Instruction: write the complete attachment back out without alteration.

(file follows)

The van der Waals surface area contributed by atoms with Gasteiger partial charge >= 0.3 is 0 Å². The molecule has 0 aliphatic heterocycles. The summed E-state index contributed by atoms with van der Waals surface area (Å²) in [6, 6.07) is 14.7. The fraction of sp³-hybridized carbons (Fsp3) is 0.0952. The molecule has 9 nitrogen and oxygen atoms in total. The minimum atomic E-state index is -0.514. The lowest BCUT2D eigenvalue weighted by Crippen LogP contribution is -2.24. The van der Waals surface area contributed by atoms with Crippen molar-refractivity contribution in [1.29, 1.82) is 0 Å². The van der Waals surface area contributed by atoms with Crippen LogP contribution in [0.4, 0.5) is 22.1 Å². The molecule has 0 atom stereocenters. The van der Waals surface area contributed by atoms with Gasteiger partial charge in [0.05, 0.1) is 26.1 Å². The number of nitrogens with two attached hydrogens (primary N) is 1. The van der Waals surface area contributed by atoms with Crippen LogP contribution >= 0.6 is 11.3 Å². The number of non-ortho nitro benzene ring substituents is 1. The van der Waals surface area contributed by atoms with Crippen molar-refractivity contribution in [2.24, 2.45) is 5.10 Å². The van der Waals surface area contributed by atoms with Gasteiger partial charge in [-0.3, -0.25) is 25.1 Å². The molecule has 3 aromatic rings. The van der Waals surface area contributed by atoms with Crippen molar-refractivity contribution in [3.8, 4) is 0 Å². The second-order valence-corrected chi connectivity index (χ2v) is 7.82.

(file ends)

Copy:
The van der Waals surface area contributed by atoms with Gasteiger partial charge >= 0.3 is 0 Å². The molecule has 0 aliphatic heterocycles. The summed E-state index contributed by atoms with van der Waals surface area (Å²) in [6, 6.07) is 14.7. The fraction of sp³-hybridized carbons (Fsp3) is 0.0952. The molecule has 9 nitrogen and oxygen atoms in total. The minimum atomic E-state index is -0.514. The lowest BCUT2D eigenvalue weighted by Crippen LogP contribution is -2.24. The van der Waals surface area contributed by atoms with Crippen molar-refractivity contribution in [1.29, 1.82) is 0 Å². The van der Waals surface area contributed by atoms with Crippen LogP contribution in [0.4, 0.5) is 22.1 Å². The molecule has 0 atom stereocenters. The van der Waals surface area contributed by atoms with Gasteiger partial charge in [0.05, 0.1) is 26.1 Å². The number of nitrogens with two attached hydrogens (primary N) is 1. The van der Waals surface area contributed by atoms with Crippen LogP contribution >= 0.6 is 11.3 Å². The number of non-ortho nitro benzene ring substituents is 1. The van der Waals surface area contributed by atoms with Crippen molar-refractivity contribution in [2.24, 2.45) is 5.10 Å². The van der Waals surface area contributed by atoms with Gasteiger partial charge in [-0.3, -0.25) is 25.1 Å². The molecule has 3 aromatic rings. The van der Waals surface area contributed by atoms with Crippen molar-refractivity contribution in [3.8, 4) is 0 Å². The second-order valence-corrected chi connectivity index (χ2v) is 7.82.